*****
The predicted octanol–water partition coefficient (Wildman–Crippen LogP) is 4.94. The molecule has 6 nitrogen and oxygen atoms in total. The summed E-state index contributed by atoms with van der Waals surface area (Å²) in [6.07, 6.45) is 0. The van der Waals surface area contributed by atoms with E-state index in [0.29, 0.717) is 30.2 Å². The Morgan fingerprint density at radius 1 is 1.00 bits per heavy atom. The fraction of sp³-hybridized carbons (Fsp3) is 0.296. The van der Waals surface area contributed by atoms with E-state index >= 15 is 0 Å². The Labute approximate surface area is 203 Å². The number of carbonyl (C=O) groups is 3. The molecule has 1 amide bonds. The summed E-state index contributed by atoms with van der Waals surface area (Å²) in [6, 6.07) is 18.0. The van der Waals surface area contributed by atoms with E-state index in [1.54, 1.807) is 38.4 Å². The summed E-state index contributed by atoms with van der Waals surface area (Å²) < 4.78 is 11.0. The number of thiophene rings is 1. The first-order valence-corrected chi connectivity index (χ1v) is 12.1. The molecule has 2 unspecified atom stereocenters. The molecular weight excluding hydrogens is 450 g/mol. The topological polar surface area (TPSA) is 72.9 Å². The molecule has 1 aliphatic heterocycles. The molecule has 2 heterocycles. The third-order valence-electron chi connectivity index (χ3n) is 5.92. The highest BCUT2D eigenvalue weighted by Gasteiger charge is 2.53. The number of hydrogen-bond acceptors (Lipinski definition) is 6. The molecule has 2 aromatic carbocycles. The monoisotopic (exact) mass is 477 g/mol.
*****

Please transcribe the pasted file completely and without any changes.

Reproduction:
The predicted octanol–water partition coefficient (Wildman–Crippen LogP) is 4.94. The molecule has 6 nitrogen and oxygen atoms in total. The summed E-state index contributed by atoms with van der Waals surface area (Å²) in [6.07, 6.45) is 0. The van der Waals surface area contributed by atoms with E-state index in [0.29, 0.717) is 30.2 Å². The Morgan fingerprint density at radius 1 is 1.00 bits per heavy atom. The fraction of sp³-hybridized carbons (Fsp3) is 0.296. The van der Waals surface area contributed by atoms with E-state index >= 15 is 0 Å². The Labute approximate surface area is 203 Å². The number of carbonyl (C=O) groups is 3. The molecule has 1 amide bonds. The summed E-state index contributed by atoms with van der Waals surface area (Å²) in [6, 6.07) is 18.0. The van der Waals surface area contributed by atoms with E-state index in [1.54, 1.807) is 38.4 Å². The summed E-state index contributed by atoms with van der Waals surface area (Å²) < 4.78 is 11.0. The number of thiophene rings is 1. The first-order valence-corrected chi connectivity index (χ1v) is 12.1. The molecule has 2 unspecified atom stereocenters. The molecular weight excluding hydrogens is 450 g/mol. The topological polar surface area (TPSA) is 72.9 Å². The molecule has 1 aliphatic heterocycles. The molecule has 2 heterocycles. The third-order valence-electron chi connectivity index (χ3n) is 5.92. The highest BCUT2D eigenvalue weighted by Gasteiger charge is 2.53. The number of hydrogen-bond acceptors (Lipinski definition) is 6. The molecule has 2 aromatic carbocycles. The monoisotopic (exact) mass is 477 g/mol.